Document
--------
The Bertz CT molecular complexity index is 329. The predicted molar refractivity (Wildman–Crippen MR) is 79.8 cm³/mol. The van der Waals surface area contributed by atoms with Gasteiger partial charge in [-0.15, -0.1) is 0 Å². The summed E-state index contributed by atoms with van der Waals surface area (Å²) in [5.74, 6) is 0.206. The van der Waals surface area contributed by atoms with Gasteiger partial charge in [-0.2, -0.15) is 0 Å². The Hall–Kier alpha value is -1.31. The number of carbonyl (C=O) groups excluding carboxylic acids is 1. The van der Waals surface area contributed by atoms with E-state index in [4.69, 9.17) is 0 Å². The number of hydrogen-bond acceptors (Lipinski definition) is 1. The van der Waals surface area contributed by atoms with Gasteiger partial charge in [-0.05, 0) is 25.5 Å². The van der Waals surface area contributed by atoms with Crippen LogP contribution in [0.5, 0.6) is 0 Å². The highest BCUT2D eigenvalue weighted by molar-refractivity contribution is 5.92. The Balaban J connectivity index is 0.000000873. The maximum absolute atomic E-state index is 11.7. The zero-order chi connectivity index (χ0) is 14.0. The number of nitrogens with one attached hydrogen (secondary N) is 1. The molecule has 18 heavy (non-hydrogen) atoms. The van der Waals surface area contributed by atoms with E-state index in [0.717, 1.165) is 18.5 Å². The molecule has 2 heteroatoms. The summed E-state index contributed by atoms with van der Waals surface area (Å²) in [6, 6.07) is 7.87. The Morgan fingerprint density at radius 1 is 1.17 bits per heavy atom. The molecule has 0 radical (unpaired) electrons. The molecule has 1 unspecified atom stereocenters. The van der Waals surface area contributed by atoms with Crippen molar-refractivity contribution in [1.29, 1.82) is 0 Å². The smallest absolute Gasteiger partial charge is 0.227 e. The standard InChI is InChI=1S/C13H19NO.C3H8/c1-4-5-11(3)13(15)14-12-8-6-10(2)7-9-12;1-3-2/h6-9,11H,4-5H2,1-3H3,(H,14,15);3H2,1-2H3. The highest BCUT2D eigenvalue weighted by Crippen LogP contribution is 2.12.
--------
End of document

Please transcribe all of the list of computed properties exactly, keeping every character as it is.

The Bertz CT molecular complexity index is 329. The predicted molar refractivity (Wildman–Crippen MR) is 79.8 cm³/mol. The van der Waals surface area contributed by atoms with Gasteiger partial charge in [-0.15, -0.1) is 0 Å². The summed E-state index contributed by atoms with van der Waals surface area (Å²) in [5.74, 6) is 0.206. The van der Waals surface area contributed by atoms with Gasteiger partial charge in [-0.2, -0.15) is 0 Å². The Hall–Kier alpha value is -1.31. The number of carbonyl (C=O) groups excluding carboxylic acids is 1. The van der Waals surface area contributed by atoms with E-state index in [4.69, 9.17) is 0 Å². The number of hydrogen-bond acceptors (Lipinski definition) is 1. The van der Waals surface area contributed by atoms with Gasteiger partial charge in [-0.05, 0) is 25.5 Å². The van der Waals surface area contributed by atoms with Crippen LogP contribution in [0.5, 0.6) is 0 Å². The highest BCUT2D eigenvalue weighted by molar-refractivity contribution is 5.92. The Balaban J connectivity index is 0.000000873. The maximum absolute atomic E-state index is 11.7. The zero-order chi connectivity index (χ0) is 14.0. The number of nitrogens with one attached hydrogen (secondary N) is 1. The molecule has 18 heavy (non-hydrogen) atoms. The van der Waals surface area contributed by atoms with E-state index in [0.717, 1.165) is 18.5 Å². The molecule has 2 heteroatoms. The summed E-state index contributed by atoms with van der Waals surface area (Å²) in [6, 6.07) is 7.87. The Morgan fingerprint density at radius 1 is 1.17 bits per heavy atom. The molecule has 0 radical (unpaired) electrons. The molecule has 1 unspecified atom stereocenters. The van der Waals surface area contributed by atoms with Crippen molar-refractivity contribution in [1.29, 1.82) is 0 Å². The smallest absolute Gasteiger partial charge is 0.227 e. The standard InChI is InChI=1S/C13H19NO.C3H8/c1-4-5-11(3)13(15)14-12-8-6-10(2)7-9-12;1-3-2/h6-9,11H,4-5H2,1-3H3,(H,14,15);3H2,1-2H3. The highest BCUT2D eigenvalue weighted by Crippen LogP contribution is 2.12.